Real Talk Vol. 3: Do Black People Even Work In Fashion?!

by mayashaw

Ah, to be African American. It is a mixture of an amazing thing and a cancer that you can never rid. Being black even in 2012 is hard. There are all of these ideas and assumptions of how you act because of your skin color. For me it has always been a balancing act of do I want to say “black/African American” on this application and be judged or I’m the only light skinned girl in the room right now… time to let them know I’m not uppity!  My skin color and hair texture has always been either an issue for someone or a dream of someones and I don’t understand why. People of other races try to claim me by saying “You must have _______ in your blood!” and saying that because I am light skinned I don’t deal with a certain issue that they deal with. Anyways, off topic a bit.

The fashion industry has always been white and European. If you ask someone who their ultimate favorite designer is you will get one of these: Chanel, YSL, Gucci, Marc Jacobs etc. None of these world famous and historic designers are a person of color of any race. When someone ask me who my favorite designers are I say Prabal Gurung, Trace Reese and Public School… all are people of color and truly show the diversity and beauty of America. Now, there is absolutely nothing, and I mean nothing wrong with white American or European designers, nothing! It is always just great to support designers that are of color and are not creating super shity “urban wear” like Baby Phat and Rocca Wear. It is refreshing to see that people of color are interested in fashion that is outrageous and trend setting and that they are being supported by large fundraisers like the CFDA and magazines such as Vogue and Bazaar.

Seeing a person of color in the fashion industry gives hope to the future designers of color that may have been told that Chinese people only work in the sweat shop or that Africans only weave baskets. To see designers with their skin color gives them hope and drive to keep working hard and one day be someone else’s hero. The same goes for magazine editors that don’t work for a magazine that is racially driven. Julia Sarr Jamois, pictured above, is the editor of a high fashion and life style magazine called Wonderland Magazine that people would argue to be a “white” magazine. White models, musicians and actors cover the webpage and fill the magazine, but that means nothing about her racial identification. Although she is judged for these things and is thought to be white washed she doesn’t give a fuck. She is who she is and she produces what she wants and as fellow blacks in the fashion industry we should respect her creative goals.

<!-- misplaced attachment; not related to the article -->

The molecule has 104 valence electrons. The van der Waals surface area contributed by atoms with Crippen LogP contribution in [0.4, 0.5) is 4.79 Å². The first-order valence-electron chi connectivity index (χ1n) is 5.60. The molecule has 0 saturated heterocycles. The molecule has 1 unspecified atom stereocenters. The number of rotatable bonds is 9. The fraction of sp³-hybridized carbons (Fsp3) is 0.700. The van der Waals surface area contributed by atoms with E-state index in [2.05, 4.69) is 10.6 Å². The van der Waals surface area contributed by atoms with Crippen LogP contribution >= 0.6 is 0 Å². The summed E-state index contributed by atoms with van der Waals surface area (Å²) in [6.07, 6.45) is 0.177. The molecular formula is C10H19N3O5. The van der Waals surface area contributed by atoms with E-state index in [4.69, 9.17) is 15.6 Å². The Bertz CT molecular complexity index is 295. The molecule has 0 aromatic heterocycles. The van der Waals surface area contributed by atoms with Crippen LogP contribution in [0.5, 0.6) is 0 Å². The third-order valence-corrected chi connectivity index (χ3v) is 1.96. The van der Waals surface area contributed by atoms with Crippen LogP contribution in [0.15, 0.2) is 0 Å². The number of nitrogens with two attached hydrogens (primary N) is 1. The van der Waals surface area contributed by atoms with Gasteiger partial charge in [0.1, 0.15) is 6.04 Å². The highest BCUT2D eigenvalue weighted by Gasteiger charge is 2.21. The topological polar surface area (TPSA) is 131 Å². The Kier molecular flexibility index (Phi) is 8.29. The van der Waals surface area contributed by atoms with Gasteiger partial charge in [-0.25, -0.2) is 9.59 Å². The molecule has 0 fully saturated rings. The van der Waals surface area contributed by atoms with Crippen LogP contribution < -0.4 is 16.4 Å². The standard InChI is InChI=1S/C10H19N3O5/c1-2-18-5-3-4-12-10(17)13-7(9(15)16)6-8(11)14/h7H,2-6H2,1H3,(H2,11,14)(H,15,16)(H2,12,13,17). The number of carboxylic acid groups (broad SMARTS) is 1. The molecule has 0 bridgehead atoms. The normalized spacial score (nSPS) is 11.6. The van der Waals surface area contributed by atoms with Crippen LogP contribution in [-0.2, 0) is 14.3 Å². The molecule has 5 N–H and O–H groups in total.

We all know certain black models and Andre Leon Talley but, what about the young up and coming designers of color that are trying to break into the game and are trying not to fall into the “hood chic” category of clothing sold at Jimmy Jazz? Another issue is money. People of color in America as a whole do not have a lot of money. The funds needed to go to a respectable design school, own a well ran operating system to manufacture clothes and (dear god) have a fashion show at fashion week is more than any person of color in America can imagine.The issue here is far beyond “Why are there only white designers that are well known?” or “Where are all the black fashion editors and bloggers?” but, why is it so hard for black people to make it in the high fashion industry. Why must all people of color who work in the industry be either frowned upon or glorified because of their race and not the talent and fashion that is produced?

Photo: Jak&Jil

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